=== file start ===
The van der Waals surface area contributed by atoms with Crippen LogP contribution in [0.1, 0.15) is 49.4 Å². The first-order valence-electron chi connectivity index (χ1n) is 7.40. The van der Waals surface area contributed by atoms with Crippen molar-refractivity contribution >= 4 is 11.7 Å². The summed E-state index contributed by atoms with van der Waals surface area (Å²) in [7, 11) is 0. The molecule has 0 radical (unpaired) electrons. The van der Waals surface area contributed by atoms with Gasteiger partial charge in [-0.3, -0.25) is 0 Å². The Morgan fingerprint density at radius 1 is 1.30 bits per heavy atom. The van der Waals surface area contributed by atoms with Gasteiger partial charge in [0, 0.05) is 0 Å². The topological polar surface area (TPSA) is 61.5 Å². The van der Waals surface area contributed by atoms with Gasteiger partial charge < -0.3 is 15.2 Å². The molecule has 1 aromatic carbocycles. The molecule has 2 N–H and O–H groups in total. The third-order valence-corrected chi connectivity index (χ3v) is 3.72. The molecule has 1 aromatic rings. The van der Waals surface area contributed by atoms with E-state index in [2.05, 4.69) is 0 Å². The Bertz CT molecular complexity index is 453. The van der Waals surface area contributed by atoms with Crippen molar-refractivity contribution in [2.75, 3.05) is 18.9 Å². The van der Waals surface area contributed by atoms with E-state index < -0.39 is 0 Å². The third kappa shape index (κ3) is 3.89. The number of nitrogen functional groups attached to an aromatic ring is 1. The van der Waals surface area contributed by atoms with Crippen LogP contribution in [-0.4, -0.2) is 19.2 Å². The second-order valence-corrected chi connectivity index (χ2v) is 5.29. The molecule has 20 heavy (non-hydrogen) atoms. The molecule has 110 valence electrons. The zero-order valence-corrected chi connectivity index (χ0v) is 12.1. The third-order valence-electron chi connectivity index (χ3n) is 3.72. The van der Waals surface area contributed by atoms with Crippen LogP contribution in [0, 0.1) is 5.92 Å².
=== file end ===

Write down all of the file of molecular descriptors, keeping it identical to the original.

The van der Waals surface area contributed by atoms with Crippen LogP contribution in [0.1, 0.15) is 49.4 Å². The first-order valence-electron chi connectivity index (χ1n) is 7.40. The van der Waals surface area contributed by atoms with Crippen molar-refractivity contribution >= 4 is 11.7 Å². The summed E-state index contributed by atoms with van der Waals surface area (Å²) in [7, 11) is 0. The molecule has 0 radical (unpaired) electrons. The van der Waals surface area contributed by atoms with Gasteiger partial charge in [-0.3, -0.25) is 0 Å². The Morgan fingerprint density at radius 1 is 1.30 bits per heavy atom. The van der Waals surface area contributed by atoms with Gasteiger partial charge in [0, 0.05) is 0 Å². The topological polar surface area (TPSA) is 61.5 Å². The van der Waals surface area contributed by atoms with Gasteiger partial charge < -0.3 is 15.2 Å². The molecule has 1 aromatic carbocycles. The molecule has 2 N–H and O–H groups in total. The third-order valence-corrected chi connectivity index (χ3v) is 3.72. The molecule has 1 aromatic rings. The van der Waals surface area contributed by atoms with E-state index in [2.05, 4.69) is 0 Å². The Bertz CT molecular complexity index is 453. The van der Waals surface area contributed by atoms with Crippen molar-refractivity contribution in [2.75, 3.05) is 18.9 Å². The van der Waals surface area contributed by atoms with E-state index < -0.39 is 0 Å². The third kappa shape index (κ3) is 3.89. The number of nitrogen functional groups attached to an aromatic ring is 1. The van der Waals surface area contributed by atoms with Crippen LogP contribution in [-0.4, -0.2) is 19.2 Å². The second-order valence-corrected chi connectivity index (χ2v) is 5.29. The molecule has 20 heavy (non-hydrogen) atoms. The molecule has 110 valence electrons. The zero-order valence-corrected chi connectivity index (χ0v) is 12.1. The third-order valence-electron chi connectivity index (χ3n) is 3.72. The van der Waals surface area contributed by atoms with Crippen LogP contribution in [0, 0.1) is 5.92 Å².